Review: Kung Fu Fight! (Nintendo Wii U)

9 mins read
Kung Fu Fight! review

Here’s a free lesson to all game developers out there: making a game’s visuals pixelated and calling it “retro” isn’t going to hide a staggering, insulting lack of depth. People are smarter than that.

Related reading: For an example of a developer that at least tried to do something interesting with the runner genre, check out Matt’s review of Infinity Runner.

And yet that’s exactly what Kung Fu Fight! is; a staggeringly shallow runner platformer that makes use of 8-bit style sprites and background exclusively because, I believe, the development team lacked the talent to do anything else. Except they didn’t even do the art particularly well; if we were back in 1983 or whatever, this pile of tripe would still be called ugly, and only thing going for it – the nostalgia of such a primitive art style – wasn’t even a thing back then so critics really would not have had any patience for it.

There’s an evil warlord. He’s captured a woman, strapped her on to the back of his horse, and sped off. You’re playing a kung fu master that needs to chase him down and rescue the girl. For a game that has about five lines of dialogue, for it to manage to load so many offensive clichés into one “story” is, in a way, impressive, but not in a positive sense of the word. Hell, the opening line is “a long time ago in China, or was it Japan? I always get the two mixed up.” It’s not even slightly funny (and if you did laugh at that, grow up). Worse, it’s utterly culturally insensitive. I assume the development team simple didn’t realise what they were doing, but both the Chinese and Japanese would find that “joke” deeply offensive.

Wii U indie game review

Supporting that complete lack of cultural research (because why would you research Japan and/ or China before setting a game there?) is a setting ripped from every bad B-grade kung fu film you’ve ever seen, pixelated down into an ugly, blurry mess, minus any kind of cultural context. You’ll be pelting through buildings and environments that have homogenised Chinese and Japanese architecture, landscapes, and people in the most spectacularly ignorant manner I have ever seen.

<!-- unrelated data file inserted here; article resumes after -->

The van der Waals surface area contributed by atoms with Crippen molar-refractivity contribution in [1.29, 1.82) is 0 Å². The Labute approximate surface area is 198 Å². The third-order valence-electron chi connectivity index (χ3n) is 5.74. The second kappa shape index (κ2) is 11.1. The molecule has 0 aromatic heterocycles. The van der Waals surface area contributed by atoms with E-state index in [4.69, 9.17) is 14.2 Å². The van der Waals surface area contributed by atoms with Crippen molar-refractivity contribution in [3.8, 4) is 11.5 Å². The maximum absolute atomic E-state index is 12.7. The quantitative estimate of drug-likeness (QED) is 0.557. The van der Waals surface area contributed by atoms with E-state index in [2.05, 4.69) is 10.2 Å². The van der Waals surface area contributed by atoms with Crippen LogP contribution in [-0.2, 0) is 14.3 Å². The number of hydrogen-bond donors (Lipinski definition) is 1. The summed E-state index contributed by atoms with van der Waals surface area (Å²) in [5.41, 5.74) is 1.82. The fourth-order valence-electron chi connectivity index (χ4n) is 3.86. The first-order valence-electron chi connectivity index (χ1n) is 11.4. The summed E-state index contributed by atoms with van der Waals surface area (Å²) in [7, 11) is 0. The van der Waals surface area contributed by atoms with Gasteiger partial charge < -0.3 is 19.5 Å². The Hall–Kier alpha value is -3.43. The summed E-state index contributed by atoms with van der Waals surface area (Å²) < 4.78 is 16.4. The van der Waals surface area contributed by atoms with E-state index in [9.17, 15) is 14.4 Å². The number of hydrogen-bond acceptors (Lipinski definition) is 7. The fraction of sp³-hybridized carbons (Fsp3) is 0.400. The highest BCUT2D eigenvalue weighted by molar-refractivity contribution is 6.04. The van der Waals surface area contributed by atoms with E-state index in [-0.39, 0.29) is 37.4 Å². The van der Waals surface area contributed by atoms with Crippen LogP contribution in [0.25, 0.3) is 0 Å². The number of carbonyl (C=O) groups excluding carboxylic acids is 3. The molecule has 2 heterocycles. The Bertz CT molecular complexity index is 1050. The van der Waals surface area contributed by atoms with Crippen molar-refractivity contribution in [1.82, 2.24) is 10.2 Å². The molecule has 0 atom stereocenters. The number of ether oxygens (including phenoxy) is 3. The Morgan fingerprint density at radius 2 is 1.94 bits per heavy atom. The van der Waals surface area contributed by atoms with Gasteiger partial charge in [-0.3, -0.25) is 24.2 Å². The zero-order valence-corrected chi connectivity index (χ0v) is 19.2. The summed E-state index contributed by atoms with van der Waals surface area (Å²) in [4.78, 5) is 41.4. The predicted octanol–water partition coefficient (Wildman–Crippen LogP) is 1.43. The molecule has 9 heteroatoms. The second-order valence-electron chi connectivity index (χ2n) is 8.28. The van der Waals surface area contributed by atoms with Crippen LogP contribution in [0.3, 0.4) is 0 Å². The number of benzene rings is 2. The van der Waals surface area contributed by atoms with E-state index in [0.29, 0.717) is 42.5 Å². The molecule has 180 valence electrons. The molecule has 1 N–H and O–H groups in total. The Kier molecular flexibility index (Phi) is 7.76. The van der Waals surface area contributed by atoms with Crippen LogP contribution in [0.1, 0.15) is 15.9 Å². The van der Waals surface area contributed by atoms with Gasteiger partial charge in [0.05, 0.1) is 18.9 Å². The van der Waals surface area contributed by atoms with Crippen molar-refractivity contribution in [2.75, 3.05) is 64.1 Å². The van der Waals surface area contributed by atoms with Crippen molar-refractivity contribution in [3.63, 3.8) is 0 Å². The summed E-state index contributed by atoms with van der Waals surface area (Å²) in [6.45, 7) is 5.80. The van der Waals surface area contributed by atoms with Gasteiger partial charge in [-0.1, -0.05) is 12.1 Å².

The game is also quite sexist, which is, again, incredible, since they managed to do so in literally three lines of dialogue. In concept the game’s meant to be one of those “rescue the princess” deals, which is old school sexism enough, but then the evil warlord that you’re chasing down comes out with this pearl of a comment; “You have failed to pay your tribute, so I am taking her as payment.” Not only is she a damsel in distress, but she is literally commoditised as a possession, and that is about as far as character development goes for either her or the warlord.

Of course, the developers will no doubt try and argue that the narrative is inconsequential and the point of this was to make a retro-styled game that is fun to play. That being the case, the first thing they should have done is not bothered with a “story” at all – if you can’t do something well, focus on what you can do. The other issue is that it’s not fun to play in the slightest. As a runner, your little fellow bolts, slides under tables, smashes pots that are just sitting in the middle of the floor, punches shuriken-tossing enemies in the face and then bounces across boxes that have conveniently been placed to create dangerous gaps to jump across. He’s on auto pilot in terms of his movement, but you’ve got control over when he jumps, slides, or punches.